On the eve of Sunday’s Brazilian general election, I write in The National Interest on Friday that Marina Silva, the candidate of the Partido Socialista Brasileiro (PSB, Brazilian Socialist Party), has become in many ways the most conservative candidate in the three-way presidential race.
Though her poll numbers have dipped since she took a narrow lead in August and early September, she’s still expected to advance to an October 26 runoff against the incumbent, Dilma Rousseff. The latest Datafolha poll shows Rousseff with 40%, Silva with 25% and center-right challenger Aécio Neves with 20%. That’s a far different story than an August 28-29 survey that showed Rousseff and Silva tied at 34% each, with just 15% for Neves. That’s to be expected, perhaps, given that the sympathy for her party’s former candidate, Eduardo Campos, has subsided. Campos was killed in an airplane crash in early August.
Rousseff also leads in the runoff by a 49% to 41% margin. But Silva’s conservatism could help narrow that gap, especially with equalized financing for television advertising in the three weeks between the first round and the runoff. If Neves and his party, the Partido da Social Democracia Brasileira (PSDB, Brazilian Social Democracy Party) endorse Silva in the runoff, expect the polls to tighten again.
A member of Brazil’s growing evangelical community, Silva is anti-abortion and recently flip-flopped on same-sex marriage. But for a former environmental activist and the 2010 candidate of the Partido Verde (Green Party, PV) was, she has also become surprisingly conservative on economic policy, which has heartened Brazil’s business and investor class:
Far from running to Rousseff’s left on economic policy, Silva and her top advisors, including former senator Maurício Rands, have emphasized a platform that borrows heavily from the kind of neoliberal approach that you might expect from Neves, who comes from the same party as former president Fernando Henrique Cardoso. Cardoso’s privatization efforts won the scorn of many Brazilians, even as his administration brought macroeconomic stability to Brazil after years of inflation. Silva and her campaign have pledged not to raise taxes and not to deploy foreign reserves by artificially inflating the real’s value in currency markets. She also indicates that she will take a more disciplined measure on budget spending.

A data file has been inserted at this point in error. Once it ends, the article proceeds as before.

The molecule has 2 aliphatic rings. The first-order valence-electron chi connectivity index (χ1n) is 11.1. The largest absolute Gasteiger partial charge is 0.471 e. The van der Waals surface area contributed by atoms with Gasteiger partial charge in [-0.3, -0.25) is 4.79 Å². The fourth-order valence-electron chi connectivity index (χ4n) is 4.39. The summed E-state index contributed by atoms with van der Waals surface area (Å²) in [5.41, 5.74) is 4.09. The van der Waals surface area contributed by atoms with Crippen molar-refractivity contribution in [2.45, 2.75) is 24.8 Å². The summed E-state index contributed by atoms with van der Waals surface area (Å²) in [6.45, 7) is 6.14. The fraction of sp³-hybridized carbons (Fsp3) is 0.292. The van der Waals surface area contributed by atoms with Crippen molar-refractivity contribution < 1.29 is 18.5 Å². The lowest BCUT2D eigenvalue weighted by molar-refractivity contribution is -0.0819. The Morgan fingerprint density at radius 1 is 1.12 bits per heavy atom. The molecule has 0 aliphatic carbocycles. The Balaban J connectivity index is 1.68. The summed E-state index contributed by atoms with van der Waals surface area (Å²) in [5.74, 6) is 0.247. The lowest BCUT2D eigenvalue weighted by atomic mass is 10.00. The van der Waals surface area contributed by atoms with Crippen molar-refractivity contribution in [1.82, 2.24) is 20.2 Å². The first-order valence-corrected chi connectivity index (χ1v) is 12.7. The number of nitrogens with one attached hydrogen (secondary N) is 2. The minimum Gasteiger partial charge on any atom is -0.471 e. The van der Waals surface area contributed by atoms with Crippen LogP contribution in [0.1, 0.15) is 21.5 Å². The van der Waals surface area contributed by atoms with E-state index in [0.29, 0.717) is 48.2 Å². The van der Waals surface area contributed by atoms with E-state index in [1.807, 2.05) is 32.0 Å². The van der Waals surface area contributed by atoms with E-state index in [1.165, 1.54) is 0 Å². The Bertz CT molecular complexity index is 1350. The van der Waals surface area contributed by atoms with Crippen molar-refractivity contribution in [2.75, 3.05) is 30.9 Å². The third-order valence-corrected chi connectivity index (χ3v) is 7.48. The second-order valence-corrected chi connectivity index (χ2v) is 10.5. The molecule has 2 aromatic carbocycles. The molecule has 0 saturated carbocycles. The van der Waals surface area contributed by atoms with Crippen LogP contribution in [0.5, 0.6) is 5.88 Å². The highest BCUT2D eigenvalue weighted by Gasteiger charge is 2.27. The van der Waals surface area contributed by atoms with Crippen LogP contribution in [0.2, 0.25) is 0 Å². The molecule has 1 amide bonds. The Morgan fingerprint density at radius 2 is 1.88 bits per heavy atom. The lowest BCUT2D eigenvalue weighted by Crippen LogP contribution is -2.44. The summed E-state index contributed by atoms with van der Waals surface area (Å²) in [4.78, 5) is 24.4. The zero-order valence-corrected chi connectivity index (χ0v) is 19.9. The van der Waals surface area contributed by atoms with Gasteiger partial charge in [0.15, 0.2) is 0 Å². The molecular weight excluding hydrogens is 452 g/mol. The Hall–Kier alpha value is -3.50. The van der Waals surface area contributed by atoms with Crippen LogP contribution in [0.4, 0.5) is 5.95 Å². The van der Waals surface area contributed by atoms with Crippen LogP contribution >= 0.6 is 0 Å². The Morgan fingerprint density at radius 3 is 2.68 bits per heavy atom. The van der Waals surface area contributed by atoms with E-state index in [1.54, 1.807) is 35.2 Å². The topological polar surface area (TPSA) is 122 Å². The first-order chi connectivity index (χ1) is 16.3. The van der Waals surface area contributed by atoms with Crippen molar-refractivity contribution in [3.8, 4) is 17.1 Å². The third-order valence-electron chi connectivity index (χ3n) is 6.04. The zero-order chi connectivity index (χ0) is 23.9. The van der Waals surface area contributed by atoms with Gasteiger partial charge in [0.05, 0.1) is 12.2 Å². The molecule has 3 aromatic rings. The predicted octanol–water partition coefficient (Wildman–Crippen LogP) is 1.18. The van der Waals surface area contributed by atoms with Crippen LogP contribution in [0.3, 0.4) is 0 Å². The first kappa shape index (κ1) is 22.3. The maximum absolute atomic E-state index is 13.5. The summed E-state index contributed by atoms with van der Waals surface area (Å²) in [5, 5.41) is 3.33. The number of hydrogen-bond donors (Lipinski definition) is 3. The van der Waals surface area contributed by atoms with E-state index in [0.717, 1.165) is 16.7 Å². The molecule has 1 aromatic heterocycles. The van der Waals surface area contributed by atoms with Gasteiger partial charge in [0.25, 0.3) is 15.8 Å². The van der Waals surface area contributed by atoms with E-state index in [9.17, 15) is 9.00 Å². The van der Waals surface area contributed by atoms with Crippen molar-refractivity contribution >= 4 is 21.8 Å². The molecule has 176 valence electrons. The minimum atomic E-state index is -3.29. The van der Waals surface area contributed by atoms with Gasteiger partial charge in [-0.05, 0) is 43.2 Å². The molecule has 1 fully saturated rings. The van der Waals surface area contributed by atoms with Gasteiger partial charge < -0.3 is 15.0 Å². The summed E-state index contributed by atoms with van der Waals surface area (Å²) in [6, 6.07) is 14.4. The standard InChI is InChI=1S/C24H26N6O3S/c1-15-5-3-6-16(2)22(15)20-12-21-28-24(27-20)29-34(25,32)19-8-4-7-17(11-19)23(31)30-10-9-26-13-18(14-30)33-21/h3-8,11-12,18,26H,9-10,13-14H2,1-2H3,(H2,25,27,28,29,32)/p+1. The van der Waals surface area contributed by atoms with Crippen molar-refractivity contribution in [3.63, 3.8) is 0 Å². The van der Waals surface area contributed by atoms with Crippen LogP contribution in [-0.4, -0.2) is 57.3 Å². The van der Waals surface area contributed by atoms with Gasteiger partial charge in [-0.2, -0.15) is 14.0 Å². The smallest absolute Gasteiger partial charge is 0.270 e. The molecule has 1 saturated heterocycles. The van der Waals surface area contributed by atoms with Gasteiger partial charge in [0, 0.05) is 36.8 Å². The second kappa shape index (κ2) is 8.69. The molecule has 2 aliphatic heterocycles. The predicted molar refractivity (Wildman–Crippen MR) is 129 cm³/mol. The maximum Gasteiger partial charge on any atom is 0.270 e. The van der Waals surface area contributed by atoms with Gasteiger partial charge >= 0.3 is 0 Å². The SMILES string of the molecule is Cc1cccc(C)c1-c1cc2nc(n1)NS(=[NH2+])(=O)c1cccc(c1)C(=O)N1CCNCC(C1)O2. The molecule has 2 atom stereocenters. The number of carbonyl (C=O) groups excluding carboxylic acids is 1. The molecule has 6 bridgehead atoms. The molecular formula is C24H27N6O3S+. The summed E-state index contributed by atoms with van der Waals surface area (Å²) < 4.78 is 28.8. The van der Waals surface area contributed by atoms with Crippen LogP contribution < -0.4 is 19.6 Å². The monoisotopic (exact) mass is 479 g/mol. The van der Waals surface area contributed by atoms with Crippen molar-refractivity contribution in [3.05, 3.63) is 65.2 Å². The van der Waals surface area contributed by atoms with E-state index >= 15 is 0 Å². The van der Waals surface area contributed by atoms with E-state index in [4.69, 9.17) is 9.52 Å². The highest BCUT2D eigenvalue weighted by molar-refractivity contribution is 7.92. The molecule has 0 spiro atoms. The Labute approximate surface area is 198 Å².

Even more astounding is the way in which Silva, who resigned as Lula da Silva’s environmental minister in 2008 because of his government’s willingness to consider development initiatives in the Amazon, has demonstrated her pragmatism on energy policy. Today, she’s embraced both large-scale hydroelectricity projects and offshore oil development, though she was hostile to both as a government minister.
None of the candidates, including Silva, are likely to roll back the social welfare programs that have become established after 12 years of the Lula da Silva and Rousseff administrations. But Silva, in particular, could make a strong case that her government would be as much a part of Lula’s legacy as Rousseff’s reelection:
Moreover, Silva, who started off as a member of the Workers’ Party, is arguably as much the heir of Lula da Silva’s legacy as Rousseff. By introducing a new perspective to Brazil’s government, a Silva presidency might reform and refresh the principles that have made Lula da Silva, even today, such a beloved figure within Brazil and Latin America, even as his party finds itself struggling to fend offcorruption allegations, charges of economic mismanagement and accusations, going back to widespread protests last summer, that Rousseff has placed vanity projects, like hosting the 2014 World Cup and the 2016 Summer Olympics, over more fundamental issues like the cost of public transportation, health care and education….
But with days to go until the first round, Brazilians might find that Silva represents the most conservative choice of all—she offers the corrective policies that voters might expect from Neves or a change in administration, while also embodying a certain amount of continuity with the lulista left. That’s all in addition to the symbolic appeal of Silva’s election as representative of Brazil’s promise of greater racial and socioeconomic equality.